2. Case Report
We present here the case of a 53-year-old male, right hand dominant, that presented to our clinic with left shoulder pain. He had been operated on on his left shoulder 2 years before, for a rotator cuff (RC) repair with bioabsorbable suture anchors. The patient’s physical activity is mainly consisted of cardiovascular rehabilitation that is performed for prior aortic dissection.
Physical examination of the involved shoulder revealed normal passive range of motion (ROM), a discrete pain on palpation of the long head of biceps (LHB) tendon, and weakness for abduction and elevation against resistance. No pain was present on palpation of the ACJ, but the O’Brien test was positive either in pronation or in supination of the upper extremity.
Because of the suspicion of a retear of the RC, a MRI was requested. This exam revealed bone edema at the distal end of the clavicle and medial aspect of the acromion. A small amount of fluid and a suture anchor were localized intra-articularly in the ACJ (Figures 1(a) and 1(b)).
Other findings were subchondral cysts on the tuberosities and tendinopathy of the supraspinatus tendon with associated complete rupture of this tendon which was retracted for approximately 2.5 cm with the previous suture anchor attached to the tendon stump. Discrete LHB tendinopathy was noted in its intra-articular portion (Figures 1(b) and 1(c)).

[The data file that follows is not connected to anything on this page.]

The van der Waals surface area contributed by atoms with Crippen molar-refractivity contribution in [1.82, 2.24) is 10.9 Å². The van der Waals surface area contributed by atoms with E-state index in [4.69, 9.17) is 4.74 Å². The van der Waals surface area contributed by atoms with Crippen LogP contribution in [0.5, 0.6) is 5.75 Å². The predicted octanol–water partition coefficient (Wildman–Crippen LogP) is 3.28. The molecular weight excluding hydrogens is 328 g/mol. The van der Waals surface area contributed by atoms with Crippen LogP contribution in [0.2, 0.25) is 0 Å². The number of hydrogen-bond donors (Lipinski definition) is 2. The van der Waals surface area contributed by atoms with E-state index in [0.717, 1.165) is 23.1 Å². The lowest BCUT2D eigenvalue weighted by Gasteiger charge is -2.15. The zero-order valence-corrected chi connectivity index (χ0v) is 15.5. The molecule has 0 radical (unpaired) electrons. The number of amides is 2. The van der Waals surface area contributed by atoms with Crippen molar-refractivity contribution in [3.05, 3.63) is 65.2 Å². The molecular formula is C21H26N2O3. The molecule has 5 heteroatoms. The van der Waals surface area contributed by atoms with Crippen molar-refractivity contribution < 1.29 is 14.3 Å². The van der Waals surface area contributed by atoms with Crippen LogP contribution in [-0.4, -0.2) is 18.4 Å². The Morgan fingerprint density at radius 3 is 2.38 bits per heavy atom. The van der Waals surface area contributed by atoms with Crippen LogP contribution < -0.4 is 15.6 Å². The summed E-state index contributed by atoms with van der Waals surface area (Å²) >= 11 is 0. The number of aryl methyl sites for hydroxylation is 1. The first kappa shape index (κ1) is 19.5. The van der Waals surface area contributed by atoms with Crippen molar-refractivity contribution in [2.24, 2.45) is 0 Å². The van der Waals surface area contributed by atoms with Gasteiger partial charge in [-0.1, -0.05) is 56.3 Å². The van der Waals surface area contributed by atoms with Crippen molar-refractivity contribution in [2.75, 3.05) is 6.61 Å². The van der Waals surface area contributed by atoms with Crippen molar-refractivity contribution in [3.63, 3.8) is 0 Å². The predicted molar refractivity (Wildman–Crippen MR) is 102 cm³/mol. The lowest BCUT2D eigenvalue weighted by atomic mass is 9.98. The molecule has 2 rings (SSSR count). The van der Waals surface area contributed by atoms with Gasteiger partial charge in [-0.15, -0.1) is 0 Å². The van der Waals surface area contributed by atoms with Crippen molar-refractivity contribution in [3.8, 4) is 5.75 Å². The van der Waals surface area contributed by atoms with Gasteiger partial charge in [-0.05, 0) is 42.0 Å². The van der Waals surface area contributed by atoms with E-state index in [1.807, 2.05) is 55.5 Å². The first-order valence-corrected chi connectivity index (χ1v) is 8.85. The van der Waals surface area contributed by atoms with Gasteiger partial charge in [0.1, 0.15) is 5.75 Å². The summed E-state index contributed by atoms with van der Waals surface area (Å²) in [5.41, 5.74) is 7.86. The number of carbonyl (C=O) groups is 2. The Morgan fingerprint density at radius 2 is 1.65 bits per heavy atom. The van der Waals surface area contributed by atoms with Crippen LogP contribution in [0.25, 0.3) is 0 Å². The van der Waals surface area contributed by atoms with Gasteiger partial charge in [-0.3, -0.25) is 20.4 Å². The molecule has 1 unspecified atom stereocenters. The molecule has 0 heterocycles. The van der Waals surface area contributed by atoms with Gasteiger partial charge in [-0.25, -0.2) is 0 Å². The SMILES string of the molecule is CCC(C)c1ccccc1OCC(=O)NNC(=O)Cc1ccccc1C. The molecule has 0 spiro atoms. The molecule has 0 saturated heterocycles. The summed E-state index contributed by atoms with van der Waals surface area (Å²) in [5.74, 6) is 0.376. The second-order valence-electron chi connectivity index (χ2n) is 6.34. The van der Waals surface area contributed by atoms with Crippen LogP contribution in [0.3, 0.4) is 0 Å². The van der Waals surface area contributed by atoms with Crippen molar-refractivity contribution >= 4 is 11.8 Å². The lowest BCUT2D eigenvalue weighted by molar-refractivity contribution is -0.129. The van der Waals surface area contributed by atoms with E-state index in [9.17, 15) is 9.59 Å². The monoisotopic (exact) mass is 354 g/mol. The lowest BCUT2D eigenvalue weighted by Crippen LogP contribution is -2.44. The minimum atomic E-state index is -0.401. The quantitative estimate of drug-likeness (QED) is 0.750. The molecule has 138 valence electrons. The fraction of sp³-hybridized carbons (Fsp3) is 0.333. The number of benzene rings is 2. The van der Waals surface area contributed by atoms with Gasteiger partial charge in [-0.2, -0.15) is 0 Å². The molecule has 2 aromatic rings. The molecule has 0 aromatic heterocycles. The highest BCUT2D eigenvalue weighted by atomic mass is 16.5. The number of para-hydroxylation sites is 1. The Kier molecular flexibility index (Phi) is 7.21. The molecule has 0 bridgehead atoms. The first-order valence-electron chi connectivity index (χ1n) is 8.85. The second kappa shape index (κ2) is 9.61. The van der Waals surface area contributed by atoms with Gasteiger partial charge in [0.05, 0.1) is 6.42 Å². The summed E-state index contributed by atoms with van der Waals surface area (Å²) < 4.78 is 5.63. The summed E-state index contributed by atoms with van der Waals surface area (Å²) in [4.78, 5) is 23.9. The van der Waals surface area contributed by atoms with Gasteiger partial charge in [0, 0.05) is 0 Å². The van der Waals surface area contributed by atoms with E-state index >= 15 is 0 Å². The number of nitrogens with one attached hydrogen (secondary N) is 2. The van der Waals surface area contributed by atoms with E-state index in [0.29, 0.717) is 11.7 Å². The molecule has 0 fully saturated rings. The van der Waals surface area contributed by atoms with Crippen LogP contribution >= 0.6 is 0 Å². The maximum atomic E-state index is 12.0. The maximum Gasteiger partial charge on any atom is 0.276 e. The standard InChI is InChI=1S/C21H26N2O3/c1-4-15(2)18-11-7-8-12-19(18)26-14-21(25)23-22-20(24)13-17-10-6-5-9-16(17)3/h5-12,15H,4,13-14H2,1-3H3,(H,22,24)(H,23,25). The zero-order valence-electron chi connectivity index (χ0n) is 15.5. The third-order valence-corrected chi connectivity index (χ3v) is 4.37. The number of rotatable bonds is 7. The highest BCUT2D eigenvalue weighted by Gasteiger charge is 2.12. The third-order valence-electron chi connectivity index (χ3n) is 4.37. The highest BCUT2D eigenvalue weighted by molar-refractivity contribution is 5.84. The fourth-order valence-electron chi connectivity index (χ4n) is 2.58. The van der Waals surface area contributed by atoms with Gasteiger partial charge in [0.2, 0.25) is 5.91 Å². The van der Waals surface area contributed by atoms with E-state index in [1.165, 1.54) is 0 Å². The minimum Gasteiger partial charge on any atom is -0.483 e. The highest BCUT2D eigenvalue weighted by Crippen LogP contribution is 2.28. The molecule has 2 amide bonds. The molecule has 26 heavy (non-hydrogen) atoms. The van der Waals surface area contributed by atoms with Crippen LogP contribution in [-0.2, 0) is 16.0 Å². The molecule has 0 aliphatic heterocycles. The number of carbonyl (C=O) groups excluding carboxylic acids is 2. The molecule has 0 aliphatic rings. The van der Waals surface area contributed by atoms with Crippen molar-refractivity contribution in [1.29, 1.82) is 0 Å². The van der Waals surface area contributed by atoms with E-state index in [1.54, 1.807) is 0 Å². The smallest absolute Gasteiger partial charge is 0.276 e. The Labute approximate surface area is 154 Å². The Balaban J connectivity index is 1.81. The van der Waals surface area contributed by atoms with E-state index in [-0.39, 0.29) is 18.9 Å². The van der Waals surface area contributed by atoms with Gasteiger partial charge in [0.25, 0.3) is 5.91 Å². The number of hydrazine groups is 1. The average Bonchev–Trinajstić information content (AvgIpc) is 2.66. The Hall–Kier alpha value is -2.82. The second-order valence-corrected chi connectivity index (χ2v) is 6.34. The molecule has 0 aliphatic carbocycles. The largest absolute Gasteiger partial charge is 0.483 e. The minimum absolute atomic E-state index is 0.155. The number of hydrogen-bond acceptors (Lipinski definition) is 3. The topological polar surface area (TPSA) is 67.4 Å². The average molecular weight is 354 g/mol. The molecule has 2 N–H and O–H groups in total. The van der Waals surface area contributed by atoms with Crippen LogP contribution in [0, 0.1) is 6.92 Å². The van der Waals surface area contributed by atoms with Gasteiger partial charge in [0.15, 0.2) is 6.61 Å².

The patient was then submitted to surgical treatment and all these findings were confirmed with arthroscopy. During the procedure the anchor localized in the ACJ was not overt because of fibrous tissue covering the implant. After removing the soft tissue with a shaver, the bioabsorbable anchor was exposed inside the ACJ joint (Figure 2(a)). The surgeon grasped the small device with a grasper and, to assist in removing it from the joint, a 14G needle was inserted through the ACJ using an outside-in technique. This needle pushed the anchor downward and the surgeon was able to remove it (Figure 2(b)). The second anchor was visible, attached to the tendon stump, and a large retear of the RC was seen (Figure 2(c)). We removed the anchor from the tendon and performed a new double row repair with bioabsorbable anchors and LHB tenodesis with bioabsorbable interference screw (tendon repair seen in Figure 2(d)). No procedure was performed at the ACJ after anchor removal. The patient remained in a sling for six weeks and followed a more restricted rehabilitation program, with passive range of motion only. After twelve weeks he started active exercises and, by the end of the sixth month after surgery, patient was symptom-free and achieved near normal forward elevation of the arm (150°) with good abduction strength against resistance. External rotation with the arm at the side of the body was 50 degrees and internal rotation reached the tenth thoracic vertebra. A new MRI one year after the procedure showed RC healing with implants in place.